Local savings for local people
By Jon Khoo |
Up to recently, for a fisherman such as Eduardo Valmoria Fuog (Jao Island, Bohol), the concept of regular savings seemed impossible. With unpredictable catches it was difficult enough to get by on subsistence let alone thinking of savings… uncertain of his weekly wage, the last thing Eduardo would want to do is leave his job for a 90 minute round trip to visit a bank run by people he didn’t even know.
For Christina Pepito, without convenient access to banking, saving for the luxury of a VCR or to help her sister’s education seemed like pipe dreams. With Net-Works, community banking is its cornerstone. Without it, Net-Works would not happen as this is where nets are sold into the supply chain. By bringing the community together to organise local savings, there’s a system that Eduardo and Christina can trust, that’s nearby and provides financial inclusion.
Community banking within Net-Works
Once the nets are collected, they are sold into the Net-Works supply chain via a local loan clubs (locally known as COMSCAs) or an existing microfinance group. The COMSCAs are small local groups of 10-25 members and it’s a model that is focussed on serving the very poor whose income isn’t so reliable and who may not be working full-time.
Recently, I spoke to Amado “Madz” Blanco, our Project Manager (Net-Works) at ZSL-Philippines to pose a few questions about the impact that COMSCA’s were having. A key figure in the establishment and scaling of our project, and with over 20 years experience working in development and conservation, Madz is a man in the know and a man who is passionate about the impact of COMSCAs.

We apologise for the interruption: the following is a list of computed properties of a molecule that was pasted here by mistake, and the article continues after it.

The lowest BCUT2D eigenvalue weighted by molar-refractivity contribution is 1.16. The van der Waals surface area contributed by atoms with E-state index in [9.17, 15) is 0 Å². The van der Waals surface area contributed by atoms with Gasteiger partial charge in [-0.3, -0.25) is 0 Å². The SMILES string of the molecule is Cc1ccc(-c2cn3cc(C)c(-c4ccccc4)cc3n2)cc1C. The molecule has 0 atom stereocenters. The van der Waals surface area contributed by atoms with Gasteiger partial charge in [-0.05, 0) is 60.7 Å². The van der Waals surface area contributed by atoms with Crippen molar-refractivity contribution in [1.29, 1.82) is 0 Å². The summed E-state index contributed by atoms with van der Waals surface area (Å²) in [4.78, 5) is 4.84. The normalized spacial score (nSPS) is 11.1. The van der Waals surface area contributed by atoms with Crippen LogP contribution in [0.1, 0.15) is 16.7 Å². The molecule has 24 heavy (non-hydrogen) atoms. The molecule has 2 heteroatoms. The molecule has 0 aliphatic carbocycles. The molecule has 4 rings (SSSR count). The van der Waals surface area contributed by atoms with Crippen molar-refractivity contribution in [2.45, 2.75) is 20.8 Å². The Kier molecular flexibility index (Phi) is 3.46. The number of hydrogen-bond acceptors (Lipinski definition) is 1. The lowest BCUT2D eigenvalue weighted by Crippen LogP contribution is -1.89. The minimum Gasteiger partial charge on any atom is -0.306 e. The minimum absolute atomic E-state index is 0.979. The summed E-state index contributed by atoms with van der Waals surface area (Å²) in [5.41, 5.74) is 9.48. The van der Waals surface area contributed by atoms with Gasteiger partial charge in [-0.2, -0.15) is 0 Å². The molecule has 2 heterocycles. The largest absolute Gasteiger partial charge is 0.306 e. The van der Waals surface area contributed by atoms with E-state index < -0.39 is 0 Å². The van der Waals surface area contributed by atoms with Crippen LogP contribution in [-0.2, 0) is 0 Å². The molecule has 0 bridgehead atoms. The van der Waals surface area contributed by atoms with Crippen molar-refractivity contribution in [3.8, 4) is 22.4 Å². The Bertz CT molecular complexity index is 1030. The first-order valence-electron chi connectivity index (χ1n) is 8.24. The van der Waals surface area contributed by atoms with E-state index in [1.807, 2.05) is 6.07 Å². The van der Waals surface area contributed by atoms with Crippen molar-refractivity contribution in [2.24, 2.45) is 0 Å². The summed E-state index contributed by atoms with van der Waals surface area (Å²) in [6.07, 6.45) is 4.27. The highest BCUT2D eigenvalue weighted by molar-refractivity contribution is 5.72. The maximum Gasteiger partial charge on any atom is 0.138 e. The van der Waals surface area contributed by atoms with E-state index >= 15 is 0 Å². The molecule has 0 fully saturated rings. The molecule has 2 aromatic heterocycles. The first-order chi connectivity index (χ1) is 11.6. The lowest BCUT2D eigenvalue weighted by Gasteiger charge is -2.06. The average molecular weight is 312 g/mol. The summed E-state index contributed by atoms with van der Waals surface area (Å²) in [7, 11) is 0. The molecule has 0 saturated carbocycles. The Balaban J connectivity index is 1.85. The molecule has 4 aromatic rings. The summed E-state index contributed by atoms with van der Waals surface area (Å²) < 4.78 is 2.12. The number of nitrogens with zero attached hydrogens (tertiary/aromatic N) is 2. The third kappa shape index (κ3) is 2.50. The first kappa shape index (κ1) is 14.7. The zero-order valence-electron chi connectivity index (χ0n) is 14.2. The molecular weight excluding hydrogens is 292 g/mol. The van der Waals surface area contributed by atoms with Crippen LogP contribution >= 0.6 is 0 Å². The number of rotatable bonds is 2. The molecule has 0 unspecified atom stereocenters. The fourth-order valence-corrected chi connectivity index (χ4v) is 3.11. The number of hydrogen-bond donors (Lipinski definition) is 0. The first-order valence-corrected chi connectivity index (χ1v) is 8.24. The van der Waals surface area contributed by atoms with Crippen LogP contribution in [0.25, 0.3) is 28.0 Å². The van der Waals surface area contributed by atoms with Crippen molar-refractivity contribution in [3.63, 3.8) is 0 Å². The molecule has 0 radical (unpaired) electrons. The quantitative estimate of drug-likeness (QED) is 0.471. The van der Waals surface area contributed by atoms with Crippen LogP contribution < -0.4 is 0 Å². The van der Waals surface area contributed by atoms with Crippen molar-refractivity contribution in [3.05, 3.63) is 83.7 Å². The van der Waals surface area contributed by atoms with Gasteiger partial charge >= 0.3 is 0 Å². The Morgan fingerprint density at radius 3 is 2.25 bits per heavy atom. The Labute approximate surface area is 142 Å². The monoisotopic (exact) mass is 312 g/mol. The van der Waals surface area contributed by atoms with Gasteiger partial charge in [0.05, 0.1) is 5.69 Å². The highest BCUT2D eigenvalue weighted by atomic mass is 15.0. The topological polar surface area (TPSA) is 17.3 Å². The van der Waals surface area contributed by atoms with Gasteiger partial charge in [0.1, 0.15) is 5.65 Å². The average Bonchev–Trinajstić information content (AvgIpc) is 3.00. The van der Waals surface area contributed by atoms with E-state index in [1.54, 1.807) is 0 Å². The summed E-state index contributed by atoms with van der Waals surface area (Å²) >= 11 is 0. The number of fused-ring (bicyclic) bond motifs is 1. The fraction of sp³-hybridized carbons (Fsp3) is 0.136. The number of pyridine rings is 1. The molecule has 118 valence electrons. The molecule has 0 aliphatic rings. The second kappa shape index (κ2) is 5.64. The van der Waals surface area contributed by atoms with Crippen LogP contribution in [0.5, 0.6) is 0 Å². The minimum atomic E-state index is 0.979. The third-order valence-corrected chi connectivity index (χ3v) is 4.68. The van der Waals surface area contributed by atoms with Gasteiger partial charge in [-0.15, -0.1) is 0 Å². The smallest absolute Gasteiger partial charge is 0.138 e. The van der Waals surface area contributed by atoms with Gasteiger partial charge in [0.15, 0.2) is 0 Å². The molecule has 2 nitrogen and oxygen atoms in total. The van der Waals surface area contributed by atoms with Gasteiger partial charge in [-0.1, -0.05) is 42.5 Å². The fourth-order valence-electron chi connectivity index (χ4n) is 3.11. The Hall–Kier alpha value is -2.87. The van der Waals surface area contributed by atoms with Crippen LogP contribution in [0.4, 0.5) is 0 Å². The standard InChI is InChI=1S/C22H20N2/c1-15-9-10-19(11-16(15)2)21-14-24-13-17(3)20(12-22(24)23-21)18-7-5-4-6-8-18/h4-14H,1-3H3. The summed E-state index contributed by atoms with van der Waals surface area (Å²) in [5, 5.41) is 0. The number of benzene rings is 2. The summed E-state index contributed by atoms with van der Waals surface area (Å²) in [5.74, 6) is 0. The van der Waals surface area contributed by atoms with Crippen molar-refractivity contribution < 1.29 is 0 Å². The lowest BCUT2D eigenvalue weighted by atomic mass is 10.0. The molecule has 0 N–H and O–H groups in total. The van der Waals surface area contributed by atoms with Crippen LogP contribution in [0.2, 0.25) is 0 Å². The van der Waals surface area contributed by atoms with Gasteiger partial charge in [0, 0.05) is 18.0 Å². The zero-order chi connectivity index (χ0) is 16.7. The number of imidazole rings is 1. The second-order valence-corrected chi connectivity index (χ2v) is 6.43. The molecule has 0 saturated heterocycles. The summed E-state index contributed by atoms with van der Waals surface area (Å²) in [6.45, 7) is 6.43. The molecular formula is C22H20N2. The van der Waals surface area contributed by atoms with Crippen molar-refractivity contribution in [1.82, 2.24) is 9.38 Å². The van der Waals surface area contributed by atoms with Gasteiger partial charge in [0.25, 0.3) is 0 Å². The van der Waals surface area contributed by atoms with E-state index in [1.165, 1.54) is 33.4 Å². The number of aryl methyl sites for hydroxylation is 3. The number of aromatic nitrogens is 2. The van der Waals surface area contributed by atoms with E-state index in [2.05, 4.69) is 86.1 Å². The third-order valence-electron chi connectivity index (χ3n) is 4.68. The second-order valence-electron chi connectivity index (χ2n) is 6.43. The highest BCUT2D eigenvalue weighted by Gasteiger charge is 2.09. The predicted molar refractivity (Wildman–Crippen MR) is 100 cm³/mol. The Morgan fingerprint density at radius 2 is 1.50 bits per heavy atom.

So Madz, what difference have COMSCAs made to the communities?
“There’s a big difference in the way people in the communities now see savings. Before, they would need to travel far to a traditional bank or co-operative. Depending on the village it might be 45-60mins to a bank or co-operative. That’s a few hours as a round-trip, taking people away from fishing… the effect of this was it stopped people from saving. People who might not have had the time or resources had difficulty in saving money. Now village people look at savings as being managed locally by members of that community.”
The proof of this can be seen in COMSCA popularity. In the village of Guindacpan, in the first year there were 18 members of the COMSCA, move on to year two and we were fully subscribed early on.. It appears word has been spreading fast about the benefits of COMSCA membership and it’s resonating with the communities.
COMSCAs fitting around the daily lives of the fishermen
It’s important that any COMSCA fits around the daily lives of the fishermen and their families. For Madz, that’s one of the benefits… the brevity of the COMSCA meeting is a key advantage. Madz explained, “ It’s not time consuming and meetings are completed within an hour, which is very important in a fishing village where many people have fishing related chores and roles to play throughout the day.”
In addition, with fishing catches varying, to Madz, the flexibililty and affordability of COMSCAs is a key advantage. Madz notes “COMSCAs are flexible and affordable … you can choose how much to invest. If you’ve not been very lucky in your last fishing trip, you might scale back one share, or increase your share when things are good. It fits with the routine of a fishing village… for fishing is very opportunistic”.
For more details on the COMSCAs and other community banking aspects click here.